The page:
Podcast - April 9, 2024

Episode 101: Talking About Money | Pt 2

Latest Episode: Talking to Your Spouse About Money

This episode brings Matt Kempton and Colin White to the mic, discussing a topic close to many hearts: money talks within a marriage. They delve into the dynamics of financial decision-making as a couple, stressing the importance of alignment and mutual understanding. With personal anecdotes and expert insights, they offer guidance on turning potential conflicts into collaborative financial planning. A must-listen for couples striving for financial and emotional well-being.

Episode Transcript

The transcript is automatically generated

In this episode of the Barenaked Money podcast, hosts Matt Kempton and Colin White discuss the importance of talking to your spouse about money. They highlight the fact that money is one of the biggest stressors in a relationship and that people often have different perspectives and priorities when it comes to finances. They emphasize the need for constant communication and the development of new skills and abilities to make financial decisions as a couple. The hosts also discuss the impact of major life events, such as getting married or having children, on a couple’s financial situation. They stress the importance of setting goals, establishing a common ground, and having a financial plan in place. They also provide tips for successful money conversations, such as setting regular times to discuss finances, focusing on the future rather than the past, and considering different approaches to budgeting. The hosts also touch on the topic of investing and managing differences in risk tolerance within a household. They suggest having a moderated conversation with a financial advisor to find a middle ground that satisfies both partners. Overall, the episode emphasizes the importance of open and honest communication about money in a relationship.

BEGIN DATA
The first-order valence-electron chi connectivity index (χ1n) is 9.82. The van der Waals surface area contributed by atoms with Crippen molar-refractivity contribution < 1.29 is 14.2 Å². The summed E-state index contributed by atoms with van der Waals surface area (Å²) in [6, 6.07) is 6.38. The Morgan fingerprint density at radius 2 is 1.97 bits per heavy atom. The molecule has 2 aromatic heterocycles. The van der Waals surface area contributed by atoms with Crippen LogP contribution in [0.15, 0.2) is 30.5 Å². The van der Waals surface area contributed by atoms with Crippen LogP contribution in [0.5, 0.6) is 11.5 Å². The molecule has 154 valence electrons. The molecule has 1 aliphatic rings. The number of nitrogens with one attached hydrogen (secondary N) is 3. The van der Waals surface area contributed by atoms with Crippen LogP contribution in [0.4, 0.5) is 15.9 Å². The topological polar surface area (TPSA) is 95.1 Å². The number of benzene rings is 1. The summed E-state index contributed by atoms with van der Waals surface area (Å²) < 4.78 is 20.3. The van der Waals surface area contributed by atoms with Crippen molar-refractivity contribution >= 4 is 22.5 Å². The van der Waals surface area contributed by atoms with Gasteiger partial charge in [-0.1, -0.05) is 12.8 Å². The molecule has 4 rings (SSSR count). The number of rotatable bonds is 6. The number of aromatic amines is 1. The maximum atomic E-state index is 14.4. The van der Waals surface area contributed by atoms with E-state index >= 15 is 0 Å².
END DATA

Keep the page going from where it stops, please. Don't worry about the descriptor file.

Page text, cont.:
Announcer (00:00):

Welcome to Barenaked Money, the podcast where we strip down the complex world of finance to its fair essentials with your hosts, Josh Sheluk and Colin White, portfolio managers with Verecan Capital Management Inc.

Matt Kempton (00:14):

Hello and welcome to Baremaled Money here today we will be talking about money in a continued series. Today we have myself, Matt Kempton, and of course your familiar and esteemed host. Colin, welcome. Thanks,

Colin White (00:31):

Matt. It’s exciting. It’s even more exciting to talk what I believe Our topic today is going to be talking about talking to your spouse about money. Now, just for the record, and I should, full disclosure, I’ve been married for 32 years, so I’ve been talking to one spouse for 32 years about money, and believe me, that is as instructive as talking with a few hundred clients and their spouses about money. This will be a fun conversation.

Matt Kempton (00:56):

It will be. And well, I’ve been married a shorter period, a little more than two years, but at first, before starting this off, because I’ve done a bit of research into this episode, at first I’d like to thank my spouse, Michelle. I’d like to thank you that we fight about things, but money isn’t our most common site and that puts us in a different group than it seems most are in. So I am thankful we don’t have the same fights. It seems many are.

Colin White (01:25):

Wow, that is the biggest public suck up that I’ve seen in a long time. No, she doesn’t

Matt Kempton (01:29):

Listen to this.

Colin White (01:31):

Oh, okay. All right. Fair enough. Somebody’s probably going to send her a link to this though. No, but you’re right. And it’s funny you’ve done the looking at the studies, but I can tell you from experience, money is one of the biggest stressors in a relationship, and it’s one that people have very different takes on money. They’ve come from different backgrounds, there’s a different reality, and then their financial situation changes over time. And as you grow together as a couple, your financial situation always also changes as a couple. And so you need to be constantly acquiring new skills and new abilities to make decisions that’s not always easy and not everybody’s on, even if you start on the same page, you may not be on the same page all the way through.

Matt Kempton (02:13):

And so just in my experience, we’ve gone through a couple recent of the bigger events, wedding being a big one, we just had, well, our little guy is a year and a half old now. So having a baby comes with a lot of expenses and a lot of just new decisions to make many of them money related. So you find yourself in uncharted territories in a lot of ways, and even in the money discussion ways.

Colin White (02:38):